The proposals further provide that cooperation arrangements between ESMA and third-country supervisors must be effective in practice and include the third-country supervisors’ agreement to allow investigations and on-site inspections and specify the procedures necessary for the effective monitoring of regulatory and supervisory developments in the third country. Arguably, Tier 2 CCPs will be co-supervised by their third-country home supervisor and ESMA.
The Commission’s proposals also introduce a further category of third country CCP, the ‘substantially systemically important CCP’. A third country CCP will have this designation if it is of such systemic importance for the EU or one or more of its Member States that the additional requirements for Tier 2 CCPs are insufficient to mitigate the potential risks to EU financial stability.
ESMA has an important role to play in this designation. ESMA, in agreement with the relevant central bank, will make a recommendation to the Commission as to whether a CCP is of substantial systemic importance. Where a Commission adopts an implementing act declaring that the CCP is substantially systemically important it will have to establish itself in the EU and apply for authorisation in a Member State in accordance with the requirements set out in EMIR.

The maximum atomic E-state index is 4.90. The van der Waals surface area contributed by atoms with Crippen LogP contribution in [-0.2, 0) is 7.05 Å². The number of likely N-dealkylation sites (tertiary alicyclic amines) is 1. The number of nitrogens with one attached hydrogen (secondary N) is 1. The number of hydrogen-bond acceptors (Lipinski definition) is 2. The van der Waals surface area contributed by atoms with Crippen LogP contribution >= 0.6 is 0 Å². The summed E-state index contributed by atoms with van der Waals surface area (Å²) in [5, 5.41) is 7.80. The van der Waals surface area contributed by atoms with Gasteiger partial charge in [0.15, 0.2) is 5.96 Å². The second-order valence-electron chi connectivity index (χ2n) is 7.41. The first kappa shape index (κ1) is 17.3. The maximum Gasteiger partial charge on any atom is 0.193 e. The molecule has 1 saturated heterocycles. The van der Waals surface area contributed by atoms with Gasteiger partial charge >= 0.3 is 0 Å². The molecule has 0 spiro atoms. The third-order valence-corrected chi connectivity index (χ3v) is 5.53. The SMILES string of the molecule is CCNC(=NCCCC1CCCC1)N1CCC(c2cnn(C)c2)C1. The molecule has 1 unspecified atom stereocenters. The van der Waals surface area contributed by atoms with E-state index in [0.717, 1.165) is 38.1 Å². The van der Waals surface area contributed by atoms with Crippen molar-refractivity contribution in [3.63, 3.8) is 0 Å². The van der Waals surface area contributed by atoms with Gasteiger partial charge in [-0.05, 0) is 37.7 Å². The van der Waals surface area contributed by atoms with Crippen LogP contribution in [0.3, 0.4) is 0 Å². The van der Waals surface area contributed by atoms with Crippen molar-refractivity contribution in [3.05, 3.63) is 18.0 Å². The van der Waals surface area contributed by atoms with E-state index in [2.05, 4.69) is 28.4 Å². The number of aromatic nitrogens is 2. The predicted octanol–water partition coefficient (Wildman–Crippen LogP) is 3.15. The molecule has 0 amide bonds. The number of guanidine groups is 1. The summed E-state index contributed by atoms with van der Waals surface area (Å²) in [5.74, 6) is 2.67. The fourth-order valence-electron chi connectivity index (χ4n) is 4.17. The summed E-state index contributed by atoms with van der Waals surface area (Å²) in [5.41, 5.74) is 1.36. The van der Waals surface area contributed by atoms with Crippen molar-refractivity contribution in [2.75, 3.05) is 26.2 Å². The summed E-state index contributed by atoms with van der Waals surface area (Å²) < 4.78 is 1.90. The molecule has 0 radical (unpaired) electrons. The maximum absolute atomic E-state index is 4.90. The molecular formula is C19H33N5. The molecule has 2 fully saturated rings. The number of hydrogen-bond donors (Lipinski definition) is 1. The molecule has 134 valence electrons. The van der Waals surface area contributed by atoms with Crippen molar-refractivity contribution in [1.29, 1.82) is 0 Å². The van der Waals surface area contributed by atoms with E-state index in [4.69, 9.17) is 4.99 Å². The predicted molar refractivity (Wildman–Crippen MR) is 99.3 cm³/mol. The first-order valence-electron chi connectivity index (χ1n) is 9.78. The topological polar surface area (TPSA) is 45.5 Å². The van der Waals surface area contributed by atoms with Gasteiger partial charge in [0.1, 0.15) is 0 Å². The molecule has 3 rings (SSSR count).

ESMA is to regularly review the recognition of third-country CCPs as well as their classification. Such reviews are to take place every two years and more frequently where necessary. ESMA is also given powers to fine a third-country CCP for any infringements of the draft Regulation whether or not they are intentional. Where a Tier 2 CCP has committed an infringement, either intentionally or unintentionally, ESMA can apply a range of enforcement measures including withdrawing the third-country CCP’s recognition.
The EMIR review proposals are now in trialogue, being scrutinised by the European Parliament and the Council of the EU. At the time of writing it was reported in the press that some of the Commission’s proposals were being toned down but only time will tell as to what the draft Regulation will eventually look like. As for timing, it is generally expected that the proposals will take effect before the end of 2019 although this depends on how the negotiations go.